It sounds dignified. Scholarly. Respectful.
And if anyone deserves to live out her days as the head basketball coach emeritus of the University of Tennessee Lady Vols, it's Pat Summitt.
But with five well-chosen words Wednesday, UT athletic director Dave Hart left little doubt concerning the true meaning of the 59-year-old Summitt's new job title.
Said Hart of Holly Warlick, the longtime Lady Vols assistant who is replacing her boss of 27 years: "This is Holly's team now."
Now, as in today, tomorrow and every day forward. Now, as in: While we deeply appreciate Pat's courageous battle against Alzheimer's, time waits for no one, and the time has come for our Hall of Fame coach to step aside, even if she'll maintain her office and a few very clearly defined ties to the team and the coaching staff.
Never mind the sweet icing everyone attempted to pile high atop this news release, as if it were a Gigi's cupcake. How Summitt told the Knoxville media, "I feel really good about my decision. I think this is going to be a win-win situation for everybody. Holly and I will work really well together."
Or how Hart noted, "I look forward to continuing to work with [Summitt] in her new role. She is an inspiration to everyone."
Or how Warlick -- a three-time Lady Vols All-American under Summitt -- said, "[Pat] is my coach, mentor and great friend, and I am honored with the opportunity to continue and add to the great tradition of this program."
All of that was wonderful, and no doubt spoken with one hundred percent sincerity. But the school also released a document titled the "head coach emeritus agreement," a stark reminder in icy black and white of just how much power and influence Summitt is surrendering.
For instance, "permissible basketball related activities" (exact wording) are broken down as follows:
(A) Practice and competition.
Under "practice and competition" (again, exact wording), Summitt is allowed to "observe practice" but can only "enter the women's basketball locker room during halftime and after games as long as the team and individual players are not instructed."
As for recruiting, she can do pretty much what she wants as long as it's contained to on-campus contact, or within the home of a full-time staff member.
But if you think these restrictions -- however well-intentioned and possibly necessary due to NCAA rules -- are completely embraced by Summitt, consider this quote to the Knoxville media from her concerning her new role:
"I don't know exactly what it's going to be. We have some things we have to talk about."
And that's where you cringe. "We ... have ... some ... things ... we ... have ... to ... talk ... about." How'd you like to be Hart or Warlick or, for that matter, President Obama having to talk to the most knee-weakening stare in sports about "some things"? Yikes.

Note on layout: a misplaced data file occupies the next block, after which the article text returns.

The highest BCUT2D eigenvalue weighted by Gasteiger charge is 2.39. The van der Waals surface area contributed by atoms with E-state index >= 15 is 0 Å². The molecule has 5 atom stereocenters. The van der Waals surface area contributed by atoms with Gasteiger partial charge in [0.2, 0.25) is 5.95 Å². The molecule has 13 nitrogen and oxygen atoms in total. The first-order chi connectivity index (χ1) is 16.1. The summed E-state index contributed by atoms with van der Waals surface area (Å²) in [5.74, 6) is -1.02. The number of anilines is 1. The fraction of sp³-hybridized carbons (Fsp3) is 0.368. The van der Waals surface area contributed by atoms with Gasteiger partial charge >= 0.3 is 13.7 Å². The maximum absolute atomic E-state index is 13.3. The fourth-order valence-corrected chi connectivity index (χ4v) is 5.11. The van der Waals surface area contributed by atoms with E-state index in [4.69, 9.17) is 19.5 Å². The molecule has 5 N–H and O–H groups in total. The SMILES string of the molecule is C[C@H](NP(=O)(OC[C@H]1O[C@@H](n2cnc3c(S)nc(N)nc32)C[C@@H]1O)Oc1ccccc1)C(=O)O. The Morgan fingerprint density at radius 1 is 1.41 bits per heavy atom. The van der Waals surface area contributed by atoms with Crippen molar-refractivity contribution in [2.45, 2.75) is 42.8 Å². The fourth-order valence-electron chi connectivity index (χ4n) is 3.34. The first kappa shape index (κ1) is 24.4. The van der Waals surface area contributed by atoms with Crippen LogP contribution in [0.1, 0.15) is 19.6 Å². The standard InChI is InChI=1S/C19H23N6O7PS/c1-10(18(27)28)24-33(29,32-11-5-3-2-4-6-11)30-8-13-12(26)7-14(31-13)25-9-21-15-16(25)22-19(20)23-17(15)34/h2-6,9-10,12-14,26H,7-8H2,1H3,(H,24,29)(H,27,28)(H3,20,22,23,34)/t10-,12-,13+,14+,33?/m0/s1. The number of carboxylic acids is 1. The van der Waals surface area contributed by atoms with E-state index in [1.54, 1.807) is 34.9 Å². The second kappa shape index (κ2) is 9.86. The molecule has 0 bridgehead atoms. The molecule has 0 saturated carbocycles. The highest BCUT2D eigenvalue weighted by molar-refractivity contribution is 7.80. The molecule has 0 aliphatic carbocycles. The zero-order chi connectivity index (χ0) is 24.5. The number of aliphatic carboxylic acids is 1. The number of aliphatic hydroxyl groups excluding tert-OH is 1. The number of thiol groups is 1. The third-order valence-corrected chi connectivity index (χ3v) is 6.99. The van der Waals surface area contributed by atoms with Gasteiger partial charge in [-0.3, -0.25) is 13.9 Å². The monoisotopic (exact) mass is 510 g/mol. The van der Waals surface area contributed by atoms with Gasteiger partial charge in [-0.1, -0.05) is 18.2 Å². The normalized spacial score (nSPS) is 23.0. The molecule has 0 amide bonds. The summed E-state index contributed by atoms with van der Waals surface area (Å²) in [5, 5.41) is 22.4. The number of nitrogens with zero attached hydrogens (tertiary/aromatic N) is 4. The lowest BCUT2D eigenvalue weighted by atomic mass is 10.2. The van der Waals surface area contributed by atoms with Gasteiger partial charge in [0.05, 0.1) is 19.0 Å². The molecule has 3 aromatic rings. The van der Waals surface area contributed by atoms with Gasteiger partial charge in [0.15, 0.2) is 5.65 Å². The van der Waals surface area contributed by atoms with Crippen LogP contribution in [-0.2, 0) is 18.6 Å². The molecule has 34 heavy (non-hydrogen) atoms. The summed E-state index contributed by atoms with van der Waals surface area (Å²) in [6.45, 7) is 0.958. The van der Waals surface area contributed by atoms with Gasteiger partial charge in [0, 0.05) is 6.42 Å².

Of course, you hope Summitt will go gently into the good night, her 38 years at the top of her sport enough to make a difficult transition for all concerned as smooth as possible.
Because whatever they said Wednesday, this whole situation is supremely difficult and awkward and uncertain for everyone, from Summitt to Hart to Warlick to the returning Lady Vols players to everyone who's ever admired Perfect Pat from either close range or afar.
But to see the fog roll over Summitt's once-fiery eyes this past season was to know that this move was also supremely necessary.
So let us briefly return to six weeks ago inside Thompson-Boling Arena, to the final game Summitt would ever orchestrate as head coach, a regular-season-ending triumph over Florida.
Standing on the arena's floor early that evening, longtime women's AD Joan Cronan reflected on the six-plus months that had come and gone since Summitt first disclosed she had dementia.
Cronan said she began the season with three goals: To (1) "protect Pat, the person we love;" (2) "protect her legacy" and "protect the program."
The first two were perfectly practiced throughout Summitt's 38th and final season. Wednesday, Hart rightly decided the time had come to protect the program at least as much as the woman who built it.
Mark Wiedmer started work at the Chattanooga News-Free Press on Valentine’s Day of 1983. At the time, he had to get an advance from his boss to buy a Valentine gift for his wife. Mark was hired as a graphic artist but quickly moved to sports, where he oversaw prep football for a time, won the “Pick’ em” box in 1985 and took over the UTC basketball beat the following year. By 1990, he was ...